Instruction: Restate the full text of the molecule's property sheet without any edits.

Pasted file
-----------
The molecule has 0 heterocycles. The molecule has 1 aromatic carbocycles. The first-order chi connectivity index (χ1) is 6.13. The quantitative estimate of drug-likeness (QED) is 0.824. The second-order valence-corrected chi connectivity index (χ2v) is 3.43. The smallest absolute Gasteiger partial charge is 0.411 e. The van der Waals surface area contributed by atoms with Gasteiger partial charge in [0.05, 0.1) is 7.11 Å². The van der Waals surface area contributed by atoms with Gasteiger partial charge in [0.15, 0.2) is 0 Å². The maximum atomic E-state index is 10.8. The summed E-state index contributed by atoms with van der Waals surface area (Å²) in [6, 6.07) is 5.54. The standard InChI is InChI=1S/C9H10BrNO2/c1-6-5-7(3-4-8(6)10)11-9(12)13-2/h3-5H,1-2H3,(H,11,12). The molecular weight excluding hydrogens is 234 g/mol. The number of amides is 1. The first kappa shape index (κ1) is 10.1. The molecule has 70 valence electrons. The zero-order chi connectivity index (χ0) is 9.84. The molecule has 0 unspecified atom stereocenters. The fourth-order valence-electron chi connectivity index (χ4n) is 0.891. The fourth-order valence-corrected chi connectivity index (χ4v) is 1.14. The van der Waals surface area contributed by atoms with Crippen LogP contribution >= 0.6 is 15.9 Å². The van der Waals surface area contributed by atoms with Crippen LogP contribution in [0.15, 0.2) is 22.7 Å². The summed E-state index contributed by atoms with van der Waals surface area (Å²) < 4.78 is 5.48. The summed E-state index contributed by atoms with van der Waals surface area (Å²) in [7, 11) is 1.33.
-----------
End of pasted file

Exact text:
The molecule has 0 heterocycles. The molecule has 1 aromatic carbocycles. The first-order chi connectivity index (χ1) is 6.13. The quantitative estimate of drug-likeness (QED) is 0.824. The second-order valence-corrected chi connectivity index (χ2v) is 3.43. The smallest absolute Gasteiger partial charge is 0.411 e. The van der Waals surface area contributed by atoms with Gasteiger partial charge in [0.05, 0.1) is 7.11 Å². The van der Waals surface area contributed by atoms with Gasteiger partial charge in [0.15, 0.2) is 0 Å². The maximum atomic E-state index is 10.8. The summed E-state index contributed by atoms with van der Waals surface area (Å²) in [6, 6.07) is 5.54. The standard InChI is InChI=1S/C9H10BrNO2/c1-6-5-7(3-4-8(6)10)11-9(12)13-2/h3-5H,1-2H3,(H,11,12). The molecular weight excluding hydrogens is 234 g/mol. The number of amides is 1. The first kappa shape index (κ1) is 10.1. The molecule has 70 valence electrons. The zero-order chi connectivity index (χ0) is 9.84. The molecule has 0 unspecified atom stereocenters. The fourth-order valence-electron chi connectivity index (χ4n) is 0.891. The fourth-order valence-corrected chi connectivity index (χ4v) is 1.14. The van der Waals surface area contributed by atoms with Crippen LogP contribution >= 0.6 is 15.9 Å². The van der Waals surface area contributed by atoms with Crippen LogP contribution in [0.15, 0.2) is 22.7 Å². The summed E-state index contributed by atoms with van der Waals surface area (Å²) < 4.78 is 5.48. The summed E-state index contributed by atoms with van der Waals surface area (Å²) in [7, 11) is 1.33.